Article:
By Holly Mthethwa, Crosswalk.com
“You shall love your neighbor as yourself.” Mark 12:31
This is probably one of the most quoted statements in the bible. It can be found in numerous places throughout scripture, and we reference it frequently. But, do we really know what it actually means to love our neighbors as ourselves? And, could it be, that we actually love some of our neighbors differently than we love ourselves?
Some find it easy to love the elderly man with tattered jeans, ruffled hair, and a hand-scratched sign begging for help. Others find it easy to love the orphan with the bloated belly who isn’t even old enough to beg. Other people’s hearts are broken for the women who are forced by life’s circumstances into the grips of prostitution. Some find it difficult to love the neighbor who is sitting in the pew right next to them. Others find it difficult to love the neighbor who is sitting in a different pew, in a different Church that doesn’t hold to the same biblical viewpoints.
Others find it difficult to love the white man who works on Wall Street, the black man in political office, the Hispanic woman who’s risen up the corporate ladder, or the Muslim woman who’s fighting for her rights. Some find it difficult to love the foreigners among us.
I’m certain that all of us identify with a group of people from a particular life circumstance or background and are filled with compassion and love for them. We find it easy to love those neighbors as we love ourselves.
I’m also certain that all of us struggle—or have struggled—truly loving our neighbor, because our neighbor takes on many forms. Our neighbor is the woman we call a gossip who worships right beside us, the young teen who graffitis the neighborhood playground, the teacher whose curriculum we question, and the man who attends a church that’s not in our denomination.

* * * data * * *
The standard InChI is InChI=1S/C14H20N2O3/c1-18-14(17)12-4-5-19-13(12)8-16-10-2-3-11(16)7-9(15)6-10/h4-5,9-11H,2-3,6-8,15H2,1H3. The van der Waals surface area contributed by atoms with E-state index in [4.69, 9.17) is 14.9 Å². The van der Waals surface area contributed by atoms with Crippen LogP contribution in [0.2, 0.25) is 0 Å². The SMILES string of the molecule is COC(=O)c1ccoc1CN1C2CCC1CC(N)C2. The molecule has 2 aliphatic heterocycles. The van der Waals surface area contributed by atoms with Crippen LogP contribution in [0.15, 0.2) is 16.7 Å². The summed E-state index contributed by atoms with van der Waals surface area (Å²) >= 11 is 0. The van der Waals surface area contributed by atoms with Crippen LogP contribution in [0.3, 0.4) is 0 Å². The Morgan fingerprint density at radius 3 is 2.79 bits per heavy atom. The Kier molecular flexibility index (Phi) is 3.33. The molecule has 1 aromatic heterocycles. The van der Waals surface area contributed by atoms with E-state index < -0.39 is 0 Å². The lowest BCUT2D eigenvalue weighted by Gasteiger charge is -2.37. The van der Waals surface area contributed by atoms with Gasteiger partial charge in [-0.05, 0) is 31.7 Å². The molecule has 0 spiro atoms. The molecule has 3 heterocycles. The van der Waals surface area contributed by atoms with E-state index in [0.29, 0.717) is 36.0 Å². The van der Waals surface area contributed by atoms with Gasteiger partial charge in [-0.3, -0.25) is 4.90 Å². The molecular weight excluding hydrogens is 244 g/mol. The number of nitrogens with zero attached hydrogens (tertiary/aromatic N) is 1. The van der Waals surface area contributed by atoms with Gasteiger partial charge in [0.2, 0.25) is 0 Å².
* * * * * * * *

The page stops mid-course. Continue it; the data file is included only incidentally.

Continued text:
The issue isn’t who our neighbor is and who we’re supposed to love. The issue is our hearts. Who are we? And, are we willing to show love, mercy, and compassion? Will we get caught up in who we should help and love, how often we’re supposed to, and how much; or will we simply allow the Holy Spirit to work through us?
We don’t have to confuse unity and love within the body of Christ with passivity and uniformity. We’re all different and at different places in our walk with the Lord. He’s working on each of us. We can be united in love and still stand firm in our beliefs and challenge one another to rise above.
We’re not always moved by compassion for people, especially the difficult people in our lives, but here are seven practical ways we can actually love our neighbors. Let’s write these seven declarations on our hearts and commit to being people who fight against bondage, injustice, and the principalities of darkness as opposed to one another.
In loving my neighbor as myself, I declare the following 7 ways to show love to my neighbor as I do myself:
1. I'll See My Neighbor
I will love my neighbors, whoever they are, by truly seeing them. I will look past the obvious, the outer shell, and I will look into their eyes, their hearts, and their circumstances. If I am blinded by my own bitterness or anger, I will beg God to give me His eyes to see His beloved creation as He does.
2. I'll Ask for Forgiveness and Offer it
I’ll ask for forgiveness for the strongholds within my own heart that keep me from sympathizing with or loving another. If I am closed off or indifferent towards a particular person or people group, I’ll confess it before the Lord and ask for His forgiveness. If I need to ask for forgiveness from my neighbor, I’ll humble myself and apologize.
If I need to extend forgiveness towards a particular person or people group, I’ll extend it.
3. I'll Pray